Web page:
Monroe Fishery Recovers From 1996-97 High Water Disaster

By Don Jordan

May 5, 2007

Lake Monroe's fishery is finally recovering from the disastrous 1996/97 season when high water killed most of Monroe's aquatic vegetation. The loss devastated young fish and the entire fishery for nearly a decade, but the comeback is on.

"That fishery is in as good shape as it has been in for several years," said Div. of Fish & Wildlife Southern Region Fisheries Supervisor Brian Schoenung, stationed at Avoca. "The 96-97 loss of vegetation really hurt the fishery out there. In the last four years we are starting to see more vegetation, some milfoil. There is actually some habitat out there."

Schoenung explained that when lake water was 18 feet over normal pool in 1996/97, no light could penetrate to aquatic plants, so they died. Water levels have been less dramatic in recent years, allowing plants to recover

As the biologist explained, most of Lake Monroe is not good fish habitat. It is bare, fairly flat bottom. Aquatic vegetation provides the only fish habitat in much of the reservoir. One of the most important things submerged vegetation does is provide places for young fish to hide. The lack of hiding places, of spots to evade bigger fish and other predators, has shown up in Monroe's largemouth bass population, said Schoenung.

"Recruitment [of young fish] is fairly low out there. The largemouth bass population is dominated by large fish," he explained.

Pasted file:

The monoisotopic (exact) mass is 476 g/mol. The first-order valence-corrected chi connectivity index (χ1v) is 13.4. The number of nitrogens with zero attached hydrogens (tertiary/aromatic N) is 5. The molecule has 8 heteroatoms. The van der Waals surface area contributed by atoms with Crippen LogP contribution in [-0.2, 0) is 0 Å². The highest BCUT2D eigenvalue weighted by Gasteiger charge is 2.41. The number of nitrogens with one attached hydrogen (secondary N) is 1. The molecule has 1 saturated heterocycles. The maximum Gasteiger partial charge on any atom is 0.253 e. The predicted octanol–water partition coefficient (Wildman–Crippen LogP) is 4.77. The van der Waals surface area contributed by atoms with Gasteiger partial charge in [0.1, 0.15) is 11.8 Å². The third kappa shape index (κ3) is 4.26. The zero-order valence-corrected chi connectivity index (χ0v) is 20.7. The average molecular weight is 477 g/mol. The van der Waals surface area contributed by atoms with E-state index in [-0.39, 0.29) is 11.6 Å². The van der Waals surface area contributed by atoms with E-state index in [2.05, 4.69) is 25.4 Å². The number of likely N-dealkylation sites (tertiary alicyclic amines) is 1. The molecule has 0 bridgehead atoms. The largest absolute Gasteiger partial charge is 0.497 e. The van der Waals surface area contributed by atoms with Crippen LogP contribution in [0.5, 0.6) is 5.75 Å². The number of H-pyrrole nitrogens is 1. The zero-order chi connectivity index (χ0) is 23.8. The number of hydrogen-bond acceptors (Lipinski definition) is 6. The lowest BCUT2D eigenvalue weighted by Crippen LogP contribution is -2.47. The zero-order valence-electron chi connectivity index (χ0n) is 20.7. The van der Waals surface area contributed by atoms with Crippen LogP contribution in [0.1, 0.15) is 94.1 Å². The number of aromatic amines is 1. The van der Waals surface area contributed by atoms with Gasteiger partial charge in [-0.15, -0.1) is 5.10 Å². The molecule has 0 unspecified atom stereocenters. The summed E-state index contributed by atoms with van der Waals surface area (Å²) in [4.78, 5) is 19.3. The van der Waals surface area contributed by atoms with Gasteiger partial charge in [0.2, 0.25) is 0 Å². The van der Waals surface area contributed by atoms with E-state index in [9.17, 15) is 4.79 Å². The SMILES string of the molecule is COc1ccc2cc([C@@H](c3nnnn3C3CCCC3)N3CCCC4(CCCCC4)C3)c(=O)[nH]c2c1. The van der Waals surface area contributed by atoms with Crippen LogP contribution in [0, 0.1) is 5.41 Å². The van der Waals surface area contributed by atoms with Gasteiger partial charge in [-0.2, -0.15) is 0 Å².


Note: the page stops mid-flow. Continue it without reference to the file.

Even when largemouth got off a spawn, their young were exposed to all manner of predators, meaning only a few young fish lived to show up in surveys. And, water level fluctuations have other drastic effects on the fishery besides destroying vegetation.

"This year is a perfect example. All the bass there are on the nest right now. Also, the lake was five feet up. From the time they started (nesting) to now, there has been a [water level] drop of four feet in elevation. So if you were a bass that was spawning in shallow water, you probably lost your nest. I would suspect this year would be a low recruitment year."

Schoenung and district fisheries biologist Dave Kittaka will know a lot more about Monroe's largemouth population in a few months, because a major largemouth research project as well as a major creel survey are underway right now.

In the creel survey, a DFW employee will ask you at the boat ramp how many fish you caught, what they were and how long you fished and more. This survey began in April and continues through October. The statistics yield fisheries harvest and angler preferences information, for example.

The other project is a massive shoreline largemouth sampling effort to cover the entire reservoir.

"We have it broken into six mile sections. Crews from all over the south region come up every week and do different sections," said the fisheries official. "We're are trying to get an estimate of the largemouth bass population, and nobody has ever done this on a reservoir this size."

One other research project underway at Monroe is a survival/mortality study of largemouth caught during bass tournaments. Such studies are sweeping the country now after the much-publicized Wisconsin incident where as many as 80 percent of the fish caught and weighed died within a week of the contest.

That bass tournament took place in 90-degree weather and has prompted Wisconsin to reconsider permitting tournament fishing in the hot months of summer. Schoenung noted that Indiana allows bass tournaments all summer long.

Next week: Monroe walleye, wiper and panfish updates

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